In a land far away a long time ago, a monk wanted a cigarette. He approached the monastery’s Abbot asking, “Abbot, while I am praying, is it ok if I smoke?” The Abbot replied, “No my dear monk, praying is a sacred act, so you should not smoke while praying.” A week later the monk returned to the Abbot, asking this time, “Abbot, while I smoke, is it ok if I pray?” The Abbot replied, “Yes, God always welcomes prayer.”
In many aspects of life, success is only a matter of holding the right perspective.
A simple look at Toronto real estate, bank stocks, and index-tracking funds/ETFs (all three deeply intertwined), illustrates just how many people are looking for something to be excited about. Enthusiasm is in high demand and high demand equals high prices. And yet we know that anyone who arranges their investments to maximize enthusiasm ends up disappointed in the long run – enthusiasm for high prices doesn’t make for high returns. Instead, a perspective towards endurance is far more likely to accrue long term gain. But while enthusiasm is commonplace, endurance is rare.
With that in mind, a good defense is a good offense. As you read in the March note, Canadian banks are expensive based on their economic fundamentals and comparisons over the past twenty years. Tech stocks and materials companies are up there too. Where are risk-conscious investors to turn?
The good news is that while the “enthusiasm stocks” are through the roof, endurance stocks are the cheapest they’ve been in a decade. These are the defensive sectors, named so because they are less dependent on economic cycles and the mercurial whims of capitalist fancy.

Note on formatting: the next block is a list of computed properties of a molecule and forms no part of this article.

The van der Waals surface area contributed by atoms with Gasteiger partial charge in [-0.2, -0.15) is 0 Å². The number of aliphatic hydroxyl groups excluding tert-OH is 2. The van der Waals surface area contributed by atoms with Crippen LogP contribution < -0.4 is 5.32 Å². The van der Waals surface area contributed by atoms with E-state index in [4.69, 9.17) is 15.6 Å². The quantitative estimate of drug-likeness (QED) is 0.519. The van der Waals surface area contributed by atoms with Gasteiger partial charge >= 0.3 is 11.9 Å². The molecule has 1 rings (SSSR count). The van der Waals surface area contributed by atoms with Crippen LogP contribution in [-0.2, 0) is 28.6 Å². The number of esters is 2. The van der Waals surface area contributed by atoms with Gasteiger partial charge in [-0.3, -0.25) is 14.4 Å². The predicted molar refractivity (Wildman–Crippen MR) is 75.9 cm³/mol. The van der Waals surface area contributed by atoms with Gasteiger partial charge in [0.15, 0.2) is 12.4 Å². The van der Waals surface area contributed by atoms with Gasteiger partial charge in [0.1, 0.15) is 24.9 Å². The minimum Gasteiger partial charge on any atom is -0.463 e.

Within the consumer staples, consumer discretionary, retail, energy (now that earnings are coming back up), and healthcare sectors I’m seeing some companies trading at valuations comparable to the lows of 2008. The strange thing is these companies are doing everything right -- growing income, growing cashflow, growing book value, and growing sales. Yet many investors are too busy building castles in the sky to notice these diamonds in the dirt.
Perhaps the preoccupation with “banks never go down” or “Trump trade” will last forever and our defensive stocks will stay forever low. Or more reasonably, it seems far more likely that investors will readjust expectations for growth in the real economy. Common sense always has a way of creeping back in after asset prices move too far out.
To take advantage of the current polarity in prices we see three avenues to success. Over the next while we plan to 1) take profits on companies successfully meeting our estimates of fair value, 2) raise cash to reduce general risk, and 3) add defensive companies priced well below fair value.
Company-specific notes and target estimates are available for clients only.
Views from Toronto’s Real Estate Expo: http://torontolife.com/real-estate/think-going-go-even-sky-high-wealth-expo-attendees-talk-torontos-housing-market/
Two great investors share this in common: https://www.forbes.com/sites/antoinegara/2017/03/16/from-equities-to-bonds-howard-marks-and-joel-greenblatt-preach-the-gospel-of-patience/#67f9df5262a3
Seven things good investors do well: http://jimoshaughnessy.tumblr.com/post/158366040139/successful-active-stock-investing-is-hard-here
“Become more humble as the market goes your way”: http://awealthofcommonsense.com/2017/03/how-bull-markets-affect-your-intelligence/
As always, please let me know if you’d like to chat about financial planning, long term investing, and other investment opportunities.
Ben W. Kizemchuk
Portfolio Manager & Investment Advisor
Altus Securities Inc.
55 Yonge Street, Suite 1100